Following some recent clear and sunny weather, I was expecting some stormy weather as I drove towards Galashiels, the ominous looming clouds that appeared to be gathering ahead seemed to reinforce my thoughts, but I was actually looking ahead to Sandi Thom including ‘Stormy Weather’, a track from her latest album, in her set. This had provided a powerful rocking opening to her set when I had previously seen her in action last November in Glasgow’s King Tut’s.
This time I had a much shorter distance to travel. As I was parking up outside the venue, work was under way to continue decorating the town with black and white for the forthcoming ‘Braw Lads Gathering’. Inside the hall, the stage backdrop continued the black and white theme. The night had been organised by the locally based ‘Reiver Promotions’ in an attempt to try to provide something a bit special in an area where people normally have to travel to the cities to experience more established acts perform. I have previously experienced other attempts to do the same which failed to succeed due to not being able to entice enough people to come along and wished this one to be a success. There was an encouraging looking queue outside and the hall looked to be rapidly approaching half full when I arrived just after the doors opened. Later on I reckoned the hall to be possibly 95% full. The audience spanned generations from some who looked almost pre-teens to others who made me feel that, for a change, I wasn’t the oldest there.
The opening act had been chosen as a result of an on-line vote which gave a number of mainly local bands a chance to bid for the place. The eventual winners were the very local, Galashiels based, five-piece Torino. Reflecting the ‘Braw Lads’ colours, the band took to the stage dressed mainly in black. Despite being a local band I hadn’t heard them previously so didn’t know what to expect. What I experienced from the start was extremely competent, well produced insistent rock played by the lead singer, two guitars, bass and drum combination. At times I found myself thinking about Muse, although I certainly won’t make any strong comparisons as they struck me as a band keen to forge their own distinct sound as opposed to simply aping other better known ones. They all looked seriously intent on delivering their songs, and despite a couple of minor initial sound hiccups, maintained a tight performance throughout. Their set included tracks from EPs ‘The Newton’s Law’ and ‘The Cable Telegraph’ along with two new songs, ‘The Grudge’ and the intriguingly titled ‘More Fun Than A Clown On Fire’.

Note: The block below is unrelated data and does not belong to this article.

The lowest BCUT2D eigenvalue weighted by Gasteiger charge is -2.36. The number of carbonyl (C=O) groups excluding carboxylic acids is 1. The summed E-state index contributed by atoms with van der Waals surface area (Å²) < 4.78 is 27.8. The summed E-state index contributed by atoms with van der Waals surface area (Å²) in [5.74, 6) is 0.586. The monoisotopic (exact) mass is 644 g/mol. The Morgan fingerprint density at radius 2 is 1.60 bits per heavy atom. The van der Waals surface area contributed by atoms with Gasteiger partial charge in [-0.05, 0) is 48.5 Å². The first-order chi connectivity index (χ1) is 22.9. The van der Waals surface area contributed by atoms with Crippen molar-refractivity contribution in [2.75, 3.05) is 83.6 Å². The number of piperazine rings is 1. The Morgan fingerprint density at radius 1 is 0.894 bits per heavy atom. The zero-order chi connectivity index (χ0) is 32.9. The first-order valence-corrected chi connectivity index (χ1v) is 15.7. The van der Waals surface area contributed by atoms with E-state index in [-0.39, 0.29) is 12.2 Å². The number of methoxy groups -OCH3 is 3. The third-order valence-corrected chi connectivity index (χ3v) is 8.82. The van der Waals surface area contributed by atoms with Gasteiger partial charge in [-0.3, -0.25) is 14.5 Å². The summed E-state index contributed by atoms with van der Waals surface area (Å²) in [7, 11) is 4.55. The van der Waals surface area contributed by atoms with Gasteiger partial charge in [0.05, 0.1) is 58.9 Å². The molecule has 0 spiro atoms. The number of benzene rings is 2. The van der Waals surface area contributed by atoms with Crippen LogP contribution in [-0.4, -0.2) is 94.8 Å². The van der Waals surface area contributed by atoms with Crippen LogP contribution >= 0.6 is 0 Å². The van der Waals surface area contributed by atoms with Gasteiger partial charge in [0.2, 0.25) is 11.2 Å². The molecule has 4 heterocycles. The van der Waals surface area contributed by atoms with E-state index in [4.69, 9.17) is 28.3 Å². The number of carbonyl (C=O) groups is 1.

When Torino’s equipment had been removed from the stage, it was not replaced by other amplifiers and speakers, nor did another drum kit appear; clearly I was about to experience a different side to Sandi than that which had been showcased in Glasgow. Sandi was announced and came on stage alone to sit centre stage and take out her harmonica. Her opening number was ‘Help Me’, also the opening track on ‘Flesh And Blood’, but what a revelation it was as it was simply delivered accapella with occasional harmonica passages. Following this extremely impressive start, she continued on her own by accompanying herself on guitar – and I got to experience some ‘Stormy Weather’, again quite different to what I had been used to, both on the album and previously live. Two more solo numbers followed before she was joined on stage by her band, Mike, Scott and Allan. The band added another guitar, a keyboard providing a piano sound, and the percussion was a sit on cajon with little else.
Throughout the set, Sandi kept the audience informed and entertained between songs with her anecdotes which gave an insight into how her musical career had developed from an early age, including time spent travelling to gigs in the back of a fish van which resulted in her spending four years having “an absolute ball and smelling of cod”! The acoustic set included wonderfully moving versions of Guns ‘n Roses’ ‘November Rain’ and Fleetwood Mac’s ‘Landslide’ which added further layers to her thoughtful range of original songs.
Sandi seeks to engage local acts in her shows and the selection of Torino as support act was supplemented by a very well received appearance by young local girl Rebecca McCue who joined Sandi to sing her seminal hit ‘I Wish I Was A Punk Rocker With Flowers In My Hair’. I had the privilege of chatting to Rebecca ahead of this special opportunity for her, she was understandably a bit nervous but at the same time displayed an impressive amount of confidence. When she did appear on stage she showed no real outward sign of nerves and delivered a wonderful and strong vocal performance to accompany Sandi. I feel sure that Rebecca will have happy memories of the night, to help encourage her as she seeks to progress her own musical skills.
All indications are that the night was a tremendous success, with many in the audience enthusiastically discussing the performances afterwards. My principal memory will be Sandi’s powerful, emotive and engaging vocal performance, sympathetically supported by her guitar, harmonica and band. I wish Bill Jeffrey of ‘Reiver Promotions’ equal success with future attempts to bring such excellent music to the Scottish Borders. Roll on the next one.